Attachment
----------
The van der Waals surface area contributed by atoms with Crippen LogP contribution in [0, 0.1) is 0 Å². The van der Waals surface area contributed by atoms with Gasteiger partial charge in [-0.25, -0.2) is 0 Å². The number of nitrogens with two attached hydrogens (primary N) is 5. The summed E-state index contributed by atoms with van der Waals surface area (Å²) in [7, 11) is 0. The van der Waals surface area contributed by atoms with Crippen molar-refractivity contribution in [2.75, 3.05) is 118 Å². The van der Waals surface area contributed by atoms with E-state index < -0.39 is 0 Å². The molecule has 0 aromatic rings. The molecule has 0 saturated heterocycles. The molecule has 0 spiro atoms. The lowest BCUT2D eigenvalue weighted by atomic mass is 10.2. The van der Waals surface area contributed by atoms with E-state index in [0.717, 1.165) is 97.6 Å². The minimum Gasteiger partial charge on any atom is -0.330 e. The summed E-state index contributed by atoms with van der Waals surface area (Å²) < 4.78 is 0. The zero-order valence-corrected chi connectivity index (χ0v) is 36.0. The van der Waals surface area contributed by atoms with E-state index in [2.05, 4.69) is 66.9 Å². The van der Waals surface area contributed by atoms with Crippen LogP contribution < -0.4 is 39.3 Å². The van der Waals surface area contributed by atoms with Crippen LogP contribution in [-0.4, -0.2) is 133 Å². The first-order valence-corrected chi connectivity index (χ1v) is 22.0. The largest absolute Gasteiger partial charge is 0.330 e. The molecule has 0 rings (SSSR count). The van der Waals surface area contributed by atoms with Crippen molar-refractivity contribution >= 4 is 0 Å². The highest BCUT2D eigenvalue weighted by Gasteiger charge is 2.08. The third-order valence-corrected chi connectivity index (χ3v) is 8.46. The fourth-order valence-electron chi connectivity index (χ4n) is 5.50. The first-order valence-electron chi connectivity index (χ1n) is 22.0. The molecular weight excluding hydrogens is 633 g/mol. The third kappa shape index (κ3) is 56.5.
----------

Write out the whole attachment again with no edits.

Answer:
The van der Waals surface area contributed by atoms with Crippen LogP contribution in [0, 0.1) is 0 Å². The van der Waals surface area contributed by atoms with Gasteiger partial charge in [-0.25, -0.2) is 0 Å². The number of nitrogens with two attached hydrogens (primary N) is 5. The summed E-state index contributed by atoms with van der Waals surface area (Å²) in [7, 11) is 0. The van der Waals surface area contributed by atoms with Crippen molar-refractivity contribution in [2.75, 3.05) is 118 Å². The van der Waals surface area contributed by atoms with E-state index < -0.39 is 0 Å². The molecule has 0 aromatic rings. The molecule has 0 saturated heterocycles. The molecule has 0 spiro atoms. The lowest BCUT2D eigenvalue weighted by atomic mass is 10.2. The van der Waals surface area contributed by atoms with E-state index in [0.717, 1.165) is 97.6 Å². The minimum Gasteiger partial charge on any atom is -0.330 e. The summed E-state index contributed by atoms with van der Waals surface area (Å²) < 4.78 is 0. The zero-order valence-corrected chi connectivity index (χ0v) is 36.0. The van der Waals surface area contributed by atoms with E-state index in [2.05, 4.69) is 66.9 Å². The van der Waals surface area contributed by atoms with Crippen LogP contribution < -0.4 is 39.3 Å². The van der Waals surface area contributed by atoms with Crippen LogP contribution in [-0.4, -0.2) is 133 Å². The first-order valence-corrected chi connectivity index (χ1v) is 22.0. The largest absolute Gasteiger partial charge is 0.330 e. The molecule has 0 rings (SSSR count). The van der Waals surface area contributed by atoms with Crippen molar-refractivity contribution >= 4 is 0 Å². The highest BCUT2D eigenvalue weighted by Gasteiger charge is 2.08. The third-order valence-corrected chi connectivity index (χ3v) is 8.46. The fourth-order valence-electron chi connectivity index (χ4n) is 5.50. The first-order valence-electron chi connectivity index (χ1n) is 22.0. The molecular weight excluding hydrogens is 633 g/mol. The third kappa shape index (κ3) is 56.5.